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Knowledge of Cardiovascular Risk Factors, Self-nurturance, and Heart-Healthy Behaviors in Women

Konicki, Annette Jakubisin PhD, ANP-BC, FNP-BC

The Journal of Cardiovascular Nursing: January/February 2012 - Volume 27 - Issue 1 - p 51–60
doi: 10.1097/JCN.0b013e31820e2f95
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Background and Research Objective: A woman’s risk for developing cardiovascular disease dramatically increases with the number of cardiovascular risk factors (CVRFs). Early intervention to treat and address the risk for CVRFs can substantially reduce cardiovascular disease in women. However, women’s knowledge of CVRFs is poor, despite national media campaigns since 1997. Thus, the aims of this study were to investigate knowledge of CVRFs, level of self-nurturance, and heart-healthy behaviors in 35- to 55-year-old women.

Subjects and Methods: This cross-sectional survey study was guided by the Nemcek Wellness Model, which proposes that health is enhanced through self-nurturance. Premenopausal women from medically underserved areas/populations or professional shortage areas were recruited from a chain discount department store on weekday evenings and weekend days. Women (N = 147) self-completed a survey on demographic information, measures of knowledge about CVRFs, participation in daily physical activity, and daily dietary intake.

Results and Conclusions: Most participants were white (94.9%), with a mean age of 45.2 years. Participating women’s knowledge of CVRFs was higher than previously reported, but was not significantly (P > .05) related to any heart-healthy behaviors studied. Self-nurturance was moderately correlated with heart-healthy dietary intake scores (P = .002), but did not add further explanatory power for heart-healthy behaviors. The model’s key concepts of knowledge and self-nurturance provided minimal explanatory power in this study. These data suggest that women are becoming more knowledgeable about CVRFs but that increased knowledge has not been translated into behaviors that would sustain heart health. Future research is needed to explore the “intention-behavior gap” between knowing what one should do and implementing the recommended behavior changes and to assist women in translating knowledge of CVRFs into heart-healthy behaviors.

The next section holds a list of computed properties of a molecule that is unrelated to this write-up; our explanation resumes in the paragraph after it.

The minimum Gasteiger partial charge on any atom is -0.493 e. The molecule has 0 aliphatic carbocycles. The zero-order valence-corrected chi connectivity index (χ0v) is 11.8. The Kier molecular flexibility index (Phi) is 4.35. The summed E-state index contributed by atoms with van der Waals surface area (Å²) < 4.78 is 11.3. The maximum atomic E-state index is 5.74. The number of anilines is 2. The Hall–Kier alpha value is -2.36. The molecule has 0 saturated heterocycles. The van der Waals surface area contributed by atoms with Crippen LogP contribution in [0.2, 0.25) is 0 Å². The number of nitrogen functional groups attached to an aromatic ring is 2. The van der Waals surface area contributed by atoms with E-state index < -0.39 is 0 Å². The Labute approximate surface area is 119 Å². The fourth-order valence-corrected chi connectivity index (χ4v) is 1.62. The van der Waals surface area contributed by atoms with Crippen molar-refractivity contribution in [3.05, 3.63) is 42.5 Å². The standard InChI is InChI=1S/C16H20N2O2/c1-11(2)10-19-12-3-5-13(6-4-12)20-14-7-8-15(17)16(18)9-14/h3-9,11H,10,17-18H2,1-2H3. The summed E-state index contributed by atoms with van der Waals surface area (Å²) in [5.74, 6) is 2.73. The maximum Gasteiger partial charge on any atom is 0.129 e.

Annette Jakubisin Konicki, PhD, ANP-BC, FNP-BC Assistant Professor and Coordinator, Family Primary Care Specialty, Graduate School of Nursing, University of Massachusetts, Worcester; and Nurse Practitioner, Day Kimball Healthcare, Putnam, Connecticut.

The author has no funding or conflicts of interest to disclose.

Correspondence Annette Jakubisin Konicki, PhD, ANP-BC, FNP-BC, Family Primary Care Specialty, University of Massachusetts, Graduate School of Nursing, 55 Lake Ave North, Worcester, MA 01655 (Annette.konicki@umassmed.edu).

© 2012 Lippincott Williams & Wilkins, Inc.